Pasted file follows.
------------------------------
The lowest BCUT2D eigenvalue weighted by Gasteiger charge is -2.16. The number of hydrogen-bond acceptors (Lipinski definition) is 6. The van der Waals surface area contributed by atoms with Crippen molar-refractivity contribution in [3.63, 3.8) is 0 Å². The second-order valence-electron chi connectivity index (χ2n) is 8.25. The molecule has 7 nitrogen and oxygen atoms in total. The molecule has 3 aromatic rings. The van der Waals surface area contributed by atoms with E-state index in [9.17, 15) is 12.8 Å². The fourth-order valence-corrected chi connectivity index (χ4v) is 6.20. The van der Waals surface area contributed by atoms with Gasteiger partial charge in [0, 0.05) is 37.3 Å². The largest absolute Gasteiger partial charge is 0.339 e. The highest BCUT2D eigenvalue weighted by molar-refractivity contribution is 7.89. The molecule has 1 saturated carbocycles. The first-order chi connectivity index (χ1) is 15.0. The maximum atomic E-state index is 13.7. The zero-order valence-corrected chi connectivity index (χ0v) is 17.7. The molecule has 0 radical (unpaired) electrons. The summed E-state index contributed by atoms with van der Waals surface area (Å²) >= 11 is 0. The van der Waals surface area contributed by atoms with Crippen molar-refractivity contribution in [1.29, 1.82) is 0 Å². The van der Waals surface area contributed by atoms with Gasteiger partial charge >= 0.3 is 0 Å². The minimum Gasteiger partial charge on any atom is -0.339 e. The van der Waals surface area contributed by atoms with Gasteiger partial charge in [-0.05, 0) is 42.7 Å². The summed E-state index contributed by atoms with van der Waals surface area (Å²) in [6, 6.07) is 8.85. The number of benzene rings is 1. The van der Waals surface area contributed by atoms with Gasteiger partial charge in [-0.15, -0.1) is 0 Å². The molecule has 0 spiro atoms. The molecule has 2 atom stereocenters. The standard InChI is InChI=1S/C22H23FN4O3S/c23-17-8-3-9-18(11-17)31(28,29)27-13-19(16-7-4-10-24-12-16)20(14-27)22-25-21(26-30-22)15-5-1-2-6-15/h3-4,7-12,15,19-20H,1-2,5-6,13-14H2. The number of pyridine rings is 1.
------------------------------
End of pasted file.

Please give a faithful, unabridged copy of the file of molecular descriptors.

The lowest BCUT2D eigenvalue weighted by Gasteiger charge is -2.16. The number of hydrogen-bond acceptors (Lipinski definition) is 6. The van der Waals surface area contributed by atoms with Crippen molar-refractivity contribution in [3.63, 3.8) is 0 Å². The second-order valence-electron chi connectivity index (χ2n) is 8.25. The molecule has 7 nitrogen and oxygen atoms in total. The molecule has 3 aromatic rings. The van der Waals surface area contributed by atoms with E-state index in [9.17, 15) is 12.8 Å². The fourth-order valence-corrected chi connectivity index (χ4v) is 6.20. The van der Waals surface area contributed by atoms with Gasteiger partial charge in [0, 0.05) is 37.3 Å². The largest absolute Gasteiger partial charge is 0.339 e. The highest BCUT2D eigenvalue weighted by molar-refractivity contribution is 7.89. The molecule has 1 saturated carbocycles. The first-order chi connectivity index (χ1) is 15.0. The maximum atomic E-state index is 13.7. The zero-order valence-corrected chi connectivity index (χ0v) is 17.7. The molecule has 0 radical (unpaired) electrons. The summed E-state index contributed by atoms with van der Waals surface area (Å²) >= 11 is 0. The van der Waals surface area contributed by atoms with Crippen molar-refractivity contribution in [1.29, 1.82) is 0 Å². The van der Waals surface area contributed by atoms with Gasteiger partial charge >= 0.3 is 0 Å². The minimum Gasteiger partial charge on any atom is -0.339 e. The van der Waals surface area contributed by atoms with Gasteiger partial charge in [-0.05, 0) is 42.7 Å². The summed E-state index contributed by atoms with van der Waals surface area (Å²) in [6, 6.07) is 8.85. The number of benzene rings is 1. The van der Waals surface area contributed by atoms with Gasteiger partial charge in [-0.15, -0.1) is 0 Å². The molecule has 0 spiro atoms. The molecule has 2 atom stereocenters. The standard InChI is InChI=1S/C22H23FN4O3S/c23-17-8-3-9-18(11-17)31(28,29)27-13-19(16-7-4-10-24-12-16)20(14-27)22-25-21(26-30-22)15-5-1-2-6-15/h3-4,7-12,15,19-20H,1-2,5-6,13-14H2. The number of pyridine rings is 1.